Amna Raja – The Non-Profit Niche
“As a woman, I believe that we have an inherent responsibility to change a little bit of the world around us.” – Amna Raja.
Today, in conversation with Amna Raja, Programme Manager at the Center for Technology in Education, we attempt to dig deeper and discover what it takes to lead the life that she does.
She has been working at the Information Technology University ever since her return from the United States. ITU is a leading organization in research in information, communication and technology for development. She has also worked on the GIZ funded project on dilating employment opportunities using Speech Technology, the World Bank Project on Data Plug. Currently, Amna is in the forefront of “eLearn Initiative”, an education project funded by the Department for International Development.
Her company creates animations and gamified content for eighth grade Science and Math for public school children in Punjab. These materials are then used by trained teachers who implement them in classrooms using installed LED screens and tablets.
She shares her enthusiasm and excitement on the momentum that the project has gained this early into its creation. Raja describes herself as a non-profit project manager. She believes that she has envisioned a wider purpose that will ultimately catalyze social change. Raja also tells us that her work in speech technology is being spearheaded by her lead researcher to reach the blind community.
However, with every goal met there is an obstacle to be overcome. These inhibitions can only be eradicated with the reminder of a legacy and the part that must be played, the contribution that must be made.
Fueled by the hope that her work inspires others to dedicate themselves to the education sector she says,
“It’s visible when I see an eLearn teacher with her hand on her heart as we shared the vision of improving student learning outcomes for millions.”
When asked about the deterrents of being a working woman in the patriarchal landscape of the Pakistani workforce, she responds,
“I wouldn’t say that what I perceive are barriers so much as minor speed bumps. They are always there…”
Often times, she has been mistaken for a secretary rather than the manager. The tales of quick cigarette breaks where decisions would be made in her absence. The tally marks in her notebook where she keeps track of every time she has been interrupted by a man.
She does acknowledge the men who have mentored her and supported her cause, Dr. Saif and University Registrar Mr. Zaheer Sarwar in particular. She discusses the stereotypes she has attempted to break about career-oriented women being cold, arrogant, emotional and perpetually single. She urges young women to pursue their passions, negating the need to hide behind a veneer to be successful.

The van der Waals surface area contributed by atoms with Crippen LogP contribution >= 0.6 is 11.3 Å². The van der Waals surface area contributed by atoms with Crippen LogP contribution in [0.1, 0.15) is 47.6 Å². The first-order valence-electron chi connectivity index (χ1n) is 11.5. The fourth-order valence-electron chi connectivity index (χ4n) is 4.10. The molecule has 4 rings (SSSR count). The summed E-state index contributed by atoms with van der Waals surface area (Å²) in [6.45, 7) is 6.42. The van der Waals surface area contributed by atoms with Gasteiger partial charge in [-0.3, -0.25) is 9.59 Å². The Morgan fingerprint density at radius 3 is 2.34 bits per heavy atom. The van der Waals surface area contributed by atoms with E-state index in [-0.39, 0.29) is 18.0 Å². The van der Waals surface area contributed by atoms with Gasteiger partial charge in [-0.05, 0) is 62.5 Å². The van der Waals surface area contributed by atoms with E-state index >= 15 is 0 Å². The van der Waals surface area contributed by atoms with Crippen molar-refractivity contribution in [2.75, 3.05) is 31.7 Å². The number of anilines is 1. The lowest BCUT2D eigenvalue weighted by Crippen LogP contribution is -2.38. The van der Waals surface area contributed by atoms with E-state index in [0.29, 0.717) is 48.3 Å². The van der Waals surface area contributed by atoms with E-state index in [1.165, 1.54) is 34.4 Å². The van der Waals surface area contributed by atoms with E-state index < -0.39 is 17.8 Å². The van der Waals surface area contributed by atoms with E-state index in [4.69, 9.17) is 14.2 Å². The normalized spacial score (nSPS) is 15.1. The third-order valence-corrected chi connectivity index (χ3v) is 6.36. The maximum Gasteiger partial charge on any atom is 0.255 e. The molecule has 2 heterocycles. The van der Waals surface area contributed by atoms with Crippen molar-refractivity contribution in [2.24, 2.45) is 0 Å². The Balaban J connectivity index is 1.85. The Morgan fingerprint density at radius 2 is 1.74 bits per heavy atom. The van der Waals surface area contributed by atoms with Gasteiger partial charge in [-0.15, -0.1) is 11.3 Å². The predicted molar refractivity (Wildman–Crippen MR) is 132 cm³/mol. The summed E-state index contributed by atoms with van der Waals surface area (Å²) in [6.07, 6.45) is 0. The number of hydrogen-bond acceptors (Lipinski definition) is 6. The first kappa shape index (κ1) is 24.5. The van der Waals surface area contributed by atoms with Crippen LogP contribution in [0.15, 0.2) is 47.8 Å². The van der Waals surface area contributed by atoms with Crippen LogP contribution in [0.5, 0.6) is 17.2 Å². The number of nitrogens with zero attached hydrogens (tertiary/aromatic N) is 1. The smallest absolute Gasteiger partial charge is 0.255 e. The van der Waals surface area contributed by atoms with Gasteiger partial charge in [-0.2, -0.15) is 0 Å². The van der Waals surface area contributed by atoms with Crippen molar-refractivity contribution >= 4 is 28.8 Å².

She comes from a family of military doctors. Her passion for perfection as well as her fierce work ethic are clearly exhibited as elements of a cohesive and well-rounded upbringing.
She tells us further about her past aspirations to study Psychology and the career path she had chosen for herself was guidance counseling in the education sector. She took up the major at Kinnaird College for her bachelors on a quest for knowledge.
With that determination, she applied for a Fulbright Masters in Non-Profit Leadership and pursued her degree at the University of Pennsylvania. It was the best decision she had made.
Amna was involved in grass root non-profit work while at Kinnaird. An A Level peer helped found the online guidance counseling platform, Possibilities Pakistan, and invited her to join the team. They assisted students with their college applications by connecting them with experienced mentors. Although she started off as a volunteer, she was offered the Executive Director position to take PossPak to a whole new level by creating an on-ground presence in Lahore.
“It was my first experience of how a small number of people can impact change. I learnt a lot about management from it and it was mostly the reason I went into non-profit work.”
An empowered, confident and unapologetic women in pursuit of perfection.
Interview by Hammad Anwar | Written by Manal Mohsin